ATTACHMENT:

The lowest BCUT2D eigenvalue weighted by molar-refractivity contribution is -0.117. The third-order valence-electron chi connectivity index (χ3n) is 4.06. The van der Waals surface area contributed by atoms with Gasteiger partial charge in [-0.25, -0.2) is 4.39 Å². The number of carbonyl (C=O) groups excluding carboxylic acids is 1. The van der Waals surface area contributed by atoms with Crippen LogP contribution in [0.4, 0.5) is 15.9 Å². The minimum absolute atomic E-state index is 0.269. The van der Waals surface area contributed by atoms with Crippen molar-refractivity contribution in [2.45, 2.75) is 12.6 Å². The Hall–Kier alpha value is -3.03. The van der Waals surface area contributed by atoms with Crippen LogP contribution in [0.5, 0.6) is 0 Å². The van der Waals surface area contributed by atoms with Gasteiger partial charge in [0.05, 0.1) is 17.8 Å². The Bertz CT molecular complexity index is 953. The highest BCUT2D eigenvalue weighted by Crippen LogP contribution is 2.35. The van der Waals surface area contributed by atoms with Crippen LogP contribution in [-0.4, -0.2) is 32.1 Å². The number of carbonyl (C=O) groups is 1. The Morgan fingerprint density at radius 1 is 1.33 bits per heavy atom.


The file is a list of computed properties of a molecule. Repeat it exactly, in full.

The lowest BCUT2D eigenvalue weighted by molar-refractivity contribution is -0.117. The third-order valence-electron chi connectivity index (χ3n) is 4.06. The van der Waals surface area contributed by atoms with Gasteiger partial charge in [-0.25, -0.2) is 4.39 Å². The number of carbonyl (C=O) groups excluding carboxylic acids is 1. The van der Waals surface area contributed by atoms with Crippen LogP contribution in [0.4, 0.5) is 15.9 Å². The minimum absolute atomic E-state index is 0.269. The van der Waals surface area contributed by atoms with Crippen molar-refractivity contribution in [2.45, 2.75) is 12.6 Å². The Hall–Kier alpha value is -3.03. The van der Waals surface area contributed by atoms with Crippen LogP contribution in [0.5, 0.6) is 0 Å². The van der Waals surface area contributed by atoms with Gasteiger partial charge in [0.05, 0.1) is 17.8 Å². The Bertz CT molecular complexity index is 953. The highest BCUT2D eigenvalue weighted by Crippen LogP contribution is 2.35. The van der Waals surface area contributed by atoms with Crippen LogP contribution in [-0.4, -0.2) is 32.1 Å². The number of carbonyl (C=O) groups is 1. The Morgan fingerprint density at radius 1 is 1.33 bits per heavy atom.